This includes preventive treatment, such as routine cleanings; maintenance visits for those with a history of gum disease; “Deep Cleaning” for active gum disease; and surgical treatment (we refer surgery to specialists).  An average adult in good oral health should have their teeth cleaned twice a year.  Those with a history of gum disease, or deep pockets around the teeth (where the teeth have come “unzipped” from the gums) may need cleanings more frequently.  In both cases, the most important part of treatment occurs at home:  removing bacterial plaque on a daily basis with brushing and flossing.  Sad to say, even the new sonic toothbrushes aren’t a substitute for flossing, but the good news is you can skip flossing once a week and nothing bad happens.  I recommend not flossing on Monday—gives you something to look forward to besides going back to work.

Pain Control—if you find routine cleanings uncomfortable, you may want to try nitrous oxide, sometimes referred to as “laughing gas.”  This is available for cleanings at a reduced fee of $13, but you need to reserve it in advance.  Just specify “I want nitrous” when you make your appointment.  (Nitrous is also available for other dental appointments, at an hourly fee of $30.)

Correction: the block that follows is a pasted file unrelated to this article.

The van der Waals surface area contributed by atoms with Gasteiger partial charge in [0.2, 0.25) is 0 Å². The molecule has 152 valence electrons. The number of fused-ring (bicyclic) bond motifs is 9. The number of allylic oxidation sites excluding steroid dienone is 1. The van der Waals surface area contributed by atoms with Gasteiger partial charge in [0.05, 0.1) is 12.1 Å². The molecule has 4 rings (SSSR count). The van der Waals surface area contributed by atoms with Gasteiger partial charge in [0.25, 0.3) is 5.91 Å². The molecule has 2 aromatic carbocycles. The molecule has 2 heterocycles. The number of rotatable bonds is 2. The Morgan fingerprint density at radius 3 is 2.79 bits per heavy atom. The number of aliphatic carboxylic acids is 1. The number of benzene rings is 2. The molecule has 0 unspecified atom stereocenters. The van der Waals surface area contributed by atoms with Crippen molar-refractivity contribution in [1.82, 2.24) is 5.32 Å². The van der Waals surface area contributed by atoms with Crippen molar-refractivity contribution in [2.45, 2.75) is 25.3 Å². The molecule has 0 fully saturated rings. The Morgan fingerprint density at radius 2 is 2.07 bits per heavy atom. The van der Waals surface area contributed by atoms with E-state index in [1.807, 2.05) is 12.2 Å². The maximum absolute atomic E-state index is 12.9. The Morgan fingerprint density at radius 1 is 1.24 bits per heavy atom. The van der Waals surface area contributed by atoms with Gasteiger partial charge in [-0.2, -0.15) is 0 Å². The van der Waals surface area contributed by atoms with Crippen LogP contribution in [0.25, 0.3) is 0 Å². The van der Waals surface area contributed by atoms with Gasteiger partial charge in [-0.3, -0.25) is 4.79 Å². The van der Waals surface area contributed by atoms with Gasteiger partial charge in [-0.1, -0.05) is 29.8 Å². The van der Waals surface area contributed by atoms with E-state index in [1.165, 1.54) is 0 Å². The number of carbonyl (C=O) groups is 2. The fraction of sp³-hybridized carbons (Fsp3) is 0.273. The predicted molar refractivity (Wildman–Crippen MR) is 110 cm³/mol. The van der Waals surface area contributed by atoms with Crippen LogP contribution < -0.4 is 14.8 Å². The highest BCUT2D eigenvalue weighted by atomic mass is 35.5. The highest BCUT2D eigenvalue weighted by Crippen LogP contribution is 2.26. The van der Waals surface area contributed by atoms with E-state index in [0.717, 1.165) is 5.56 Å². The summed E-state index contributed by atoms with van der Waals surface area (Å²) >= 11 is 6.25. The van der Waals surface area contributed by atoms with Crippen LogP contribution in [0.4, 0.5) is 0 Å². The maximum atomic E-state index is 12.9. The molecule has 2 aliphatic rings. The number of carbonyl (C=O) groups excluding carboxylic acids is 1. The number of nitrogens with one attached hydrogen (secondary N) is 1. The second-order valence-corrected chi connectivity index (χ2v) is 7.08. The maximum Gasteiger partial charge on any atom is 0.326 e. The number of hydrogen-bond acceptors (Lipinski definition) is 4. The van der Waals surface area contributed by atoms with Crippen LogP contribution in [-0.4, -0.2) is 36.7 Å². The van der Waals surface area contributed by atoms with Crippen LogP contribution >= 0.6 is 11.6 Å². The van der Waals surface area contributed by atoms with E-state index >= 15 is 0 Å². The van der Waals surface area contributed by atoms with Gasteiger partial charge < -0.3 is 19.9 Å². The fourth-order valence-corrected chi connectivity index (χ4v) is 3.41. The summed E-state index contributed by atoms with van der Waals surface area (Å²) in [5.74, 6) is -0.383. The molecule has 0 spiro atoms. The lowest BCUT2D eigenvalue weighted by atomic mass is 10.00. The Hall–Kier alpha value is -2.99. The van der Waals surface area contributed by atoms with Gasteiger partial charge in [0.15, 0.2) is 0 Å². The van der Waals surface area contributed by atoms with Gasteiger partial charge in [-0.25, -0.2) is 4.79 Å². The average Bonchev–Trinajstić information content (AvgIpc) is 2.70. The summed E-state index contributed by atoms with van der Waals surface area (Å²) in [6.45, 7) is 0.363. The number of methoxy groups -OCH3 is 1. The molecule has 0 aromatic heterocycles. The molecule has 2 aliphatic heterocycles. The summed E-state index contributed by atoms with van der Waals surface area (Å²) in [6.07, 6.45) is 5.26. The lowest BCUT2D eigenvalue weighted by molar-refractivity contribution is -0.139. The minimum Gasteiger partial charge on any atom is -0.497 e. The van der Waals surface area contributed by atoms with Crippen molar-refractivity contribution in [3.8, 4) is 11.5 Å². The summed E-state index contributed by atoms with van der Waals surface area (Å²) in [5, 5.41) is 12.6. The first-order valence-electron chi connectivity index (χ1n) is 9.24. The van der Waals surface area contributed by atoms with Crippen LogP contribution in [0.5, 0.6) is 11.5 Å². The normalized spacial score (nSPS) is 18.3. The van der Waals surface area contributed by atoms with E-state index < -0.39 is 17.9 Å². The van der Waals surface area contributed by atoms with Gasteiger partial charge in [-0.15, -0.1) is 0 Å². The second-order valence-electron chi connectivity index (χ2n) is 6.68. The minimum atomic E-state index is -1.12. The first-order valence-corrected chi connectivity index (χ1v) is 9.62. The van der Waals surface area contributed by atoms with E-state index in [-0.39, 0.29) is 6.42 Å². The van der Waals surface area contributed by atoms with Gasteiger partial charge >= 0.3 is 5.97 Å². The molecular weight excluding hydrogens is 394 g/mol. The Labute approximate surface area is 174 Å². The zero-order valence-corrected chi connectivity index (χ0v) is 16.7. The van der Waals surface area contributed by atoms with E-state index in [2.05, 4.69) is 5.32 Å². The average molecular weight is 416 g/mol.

Patients with active gum disease, as evidenced by gums that bleed when brushed or flossed, or that show bleeding and pus when checked by the hygienist, will usually need Scaling and Root Planing treatment, sometimes referred to as Deep Cleaning.  This involves anesthetizing the teeth and removing all the bacterial deposits below the gums, usually only part of the mouth at a time.  After scaling is complete, the gums are rechecked in a few weeks to see if the disease is responding to treatment.  There is no cure for gum disease at this time, but we can usually get it into indefinite remission by Scaling and Root Planing, followed by maintenance visits.

For advanced cases of gum disease, surgery is frequently required.  The specialist we work with most often is Dr. Stig Osterberg here in Port Townsend.  He is an excellent surgeon and also places implants.  There are a few other types of surgery that he performs, such as exposing decay below the gumline prior to placing crowns.  Our office will explain why you need to see him and coordinate the process for you.  Generally, you will still get your routine care at our office, and only see a periodontist on a one-time basis, although there are exceptions to this.